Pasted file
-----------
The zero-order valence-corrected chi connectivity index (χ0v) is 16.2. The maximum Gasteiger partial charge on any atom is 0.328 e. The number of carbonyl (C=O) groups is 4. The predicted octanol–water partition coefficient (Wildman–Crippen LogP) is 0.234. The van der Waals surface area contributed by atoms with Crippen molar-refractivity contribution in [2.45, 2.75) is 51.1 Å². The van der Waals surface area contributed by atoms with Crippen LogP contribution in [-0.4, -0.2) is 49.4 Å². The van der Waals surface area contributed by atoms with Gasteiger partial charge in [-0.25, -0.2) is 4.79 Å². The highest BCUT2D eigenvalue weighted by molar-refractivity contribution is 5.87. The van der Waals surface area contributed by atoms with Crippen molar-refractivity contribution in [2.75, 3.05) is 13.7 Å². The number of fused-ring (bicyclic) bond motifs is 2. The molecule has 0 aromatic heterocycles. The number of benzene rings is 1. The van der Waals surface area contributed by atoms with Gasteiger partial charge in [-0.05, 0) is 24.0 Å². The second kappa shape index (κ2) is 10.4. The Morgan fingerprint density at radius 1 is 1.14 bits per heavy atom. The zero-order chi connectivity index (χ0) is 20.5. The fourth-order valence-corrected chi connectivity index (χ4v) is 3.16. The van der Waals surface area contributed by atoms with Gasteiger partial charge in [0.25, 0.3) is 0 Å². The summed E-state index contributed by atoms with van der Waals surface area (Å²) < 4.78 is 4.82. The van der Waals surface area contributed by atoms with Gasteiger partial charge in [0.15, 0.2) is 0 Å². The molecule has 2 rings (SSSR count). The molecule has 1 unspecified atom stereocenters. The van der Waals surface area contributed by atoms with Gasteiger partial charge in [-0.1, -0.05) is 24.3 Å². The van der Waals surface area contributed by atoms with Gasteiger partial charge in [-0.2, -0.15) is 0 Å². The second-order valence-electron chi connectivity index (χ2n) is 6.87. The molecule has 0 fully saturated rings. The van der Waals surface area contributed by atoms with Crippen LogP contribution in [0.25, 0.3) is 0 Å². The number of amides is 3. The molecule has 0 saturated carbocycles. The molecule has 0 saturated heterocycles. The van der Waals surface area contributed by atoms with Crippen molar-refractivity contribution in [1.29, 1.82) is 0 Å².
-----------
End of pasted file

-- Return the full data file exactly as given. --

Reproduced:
The zero-order valence-corrected chi connectivity index (χ0v) is 16.2. The maximum Gasteiger partial charge on any atom is 0.328 e. The number of carbonyl (C=O) groups is 4. The predicted octanol–water partition coefficient (Wildman–Crippen LogP) is 0.234. The van der Waals surface area contributed by atoms with Crippen molar-refractivity contribution in [2.45, 2.75) is 51.1 Å². The van der Waals surface area contributed by atoms with Crippen LogP contribution in [-0.4, -0.2) is 49.4 Å². The van der Waals surface area contributed by atoms with Gasteiger partial charge in [-0.25, -0.2) is 4.79 Å². The highest BCUT2D eigenvalue weighted by molar-refractivity contribution is 5.87. The van der Waals surface area contributed by atoms with Crippen molar-refractivity contribution in [2.75, 3.05) is 13.7 Å². The number of fused-ring (bicyclic) bond motifs is 2. The molecule has 0 aromatic heterocycles. The number of benzene rings is 1. The van der Waals surface area contributed by atoms with Gasteiger partial charge in [-0.05, 0) is 24.0 Å². The second kappa shape index (κ2) is 10.4. The Morgan fingerprint density at radius 1 is 1.14 bits per heavy atom. The zero-order chi connectivity index (χ0) is 20.5. The fourth-order valence-corrected chi connectivity index (χ4v) is 3.16. The van der Waals surface area contributed by atoms with Gasteiger partial charge in [0.25, 0.3) is 0 Å². The summed E-state index contributed by atoms with van der Waals surface area (Å²) < 4.78 is 4.82. The van der Waals surface area contributed by atoms with Gasteiger partial charge in [0.15, 0.2) is 0 Å². The molecule has 2 rings (SSSR count). The molecule has 1 unspecified atom stereocenters. The van der Waals surface area contributed by atoms with Gasteiger partial charge in [-0.1, -0.05) is 24.3 Å². The van der Waals surface area contributed by atoms with Gasteiger partial charge in [-0.2, -0.15) is 0 Å². The second-order valence-electron chi connectivity index (χ2n) is 6.87. The molecule has 0 fully saturated rings. The van der Waals surface area contributed by atoms with Crippen LogP contribution in [0.25, 0.3) is 0 Å². The number of amides is 3. The molecule has 0 saturated carbocycles. The molecule has 0 saturated heterocycles. The van der Waals surface area contributed by atoms with Crippen molar-refractivity contribution in [1.29, 1.82) is 0 Å².